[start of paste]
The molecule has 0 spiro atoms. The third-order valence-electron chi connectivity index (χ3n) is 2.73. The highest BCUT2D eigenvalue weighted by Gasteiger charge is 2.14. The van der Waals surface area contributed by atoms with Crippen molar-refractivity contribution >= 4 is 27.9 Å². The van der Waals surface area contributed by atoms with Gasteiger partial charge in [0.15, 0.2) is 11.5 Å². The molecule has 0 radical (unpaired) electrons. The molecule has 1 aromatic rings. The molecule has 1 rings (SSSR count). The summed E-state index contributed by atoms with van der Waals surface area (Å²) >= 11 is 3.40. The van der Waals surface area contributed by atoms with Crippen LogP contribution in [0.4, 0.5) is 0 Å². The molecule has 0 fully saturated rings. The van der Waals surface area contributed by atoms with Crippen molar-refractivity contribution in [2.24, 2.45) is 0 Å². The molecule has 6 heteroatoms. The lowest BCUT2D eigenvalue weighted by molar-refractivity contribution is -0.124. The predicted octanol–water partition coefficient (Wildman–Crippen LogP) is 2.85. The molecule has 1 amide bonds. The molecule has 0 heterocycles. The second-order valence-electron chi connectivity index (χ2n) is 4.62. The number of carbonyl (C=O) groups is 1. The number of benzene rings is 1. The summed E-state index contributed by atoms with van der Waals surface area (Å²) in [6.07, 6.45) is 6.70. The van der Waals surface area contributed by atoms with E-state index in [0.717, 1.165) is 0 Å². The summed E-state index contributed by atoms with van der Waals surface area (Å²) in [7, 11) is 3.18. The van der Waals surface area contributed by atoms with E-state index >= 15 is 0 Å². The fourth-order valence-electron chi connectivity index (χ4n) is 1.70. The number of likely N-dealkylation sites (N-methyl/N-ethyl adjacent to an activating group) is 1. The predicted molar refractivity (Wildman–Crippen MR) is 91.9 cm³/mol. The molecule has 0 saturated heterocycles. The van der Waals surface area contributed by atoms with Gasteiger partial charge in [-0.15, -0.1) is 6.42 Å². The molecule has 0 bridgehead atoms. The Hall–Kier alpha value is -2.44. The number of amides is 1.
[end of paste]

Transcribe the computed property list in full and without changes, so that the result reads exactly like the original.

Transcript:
The molecule has 0 spiro atoms. The third-order valence-electron chi connectivity index (χ3n) is 2.73. The highest BCUT2D eigenvalue weighted by Gasteiger charge is 2.14. The van der Waals surface area contributed by atoms with Crippen molar-refractivity contribution >= 4 is 27.9 Å². The van der Waals surface area contributed by atoms with Gasteiger partial charge in [0.15, 0.2) is 11.5 Å². The molecule has 0 radical (unpaired) electrons. The molecule has 1 aromatic rings. The molecule has 1 rings (SSSR count). The summed E-state index contributed by atoms with van der Waals surface area (Å²) >= 11 is 3.40. The van der Waals surface area contributed by atoms with Crippen LogP contribution in [0.4, 0.5) is 0 Å². The molecule has 0 fully saturated rings. The van der Waals surface area contributed by atoms with Crippen molar-refractivity contribution in [2.24, 2.45) is 0 Å². The molecule has 6 heteroatoms. The lowest BCUT2D eigenvalue weighted by molar-refractivity contribution is -0.124. The predicted octanol–water partition coefficient (Wildman–Crippen LogP) is 2.85. The molecule has 1 amide bonds. The molecule has 0 heterocycles. The second-order valence-electron chi connectivity index (χ2n) is 4.62. The number of carbonyl (C=O) groups is 1. The number of benzene rings is 1. The summed E-state index contributed by atoms with van der Waals surface area (Å²) in [6.07, 6.45) is 6.70. The van der Waals surface area contributed by atoms with E-state index in [0.717, 1.165) is 0 Å². The summed E-state index contributed by atoms with van der Waals surface area (Å²) in [7, 11) is 3.18. The van der Waals surface area contributed by atoms with E-state index >= 15 is 0 Å². The fourth-order valence-electron chi connectivity index (χ4n) is 1.70. The number of likely N-dealkylation sites (N-methyl/N-ethyl adjacent to an activating group) is 1. The predicted molar refractivity (Wildman–Crippen MR) is 91.9 cm³/mol. The molecule has 0 saturated heterocycles. The van der Waals surface area contributed by atoms with Gasteiger partial charge in [-0.15, -0.1) is 6.42 Å². The molecule has 0 bridgehead atoms. The Hall–Kier alpha value is -2.44. The number of amides is 1.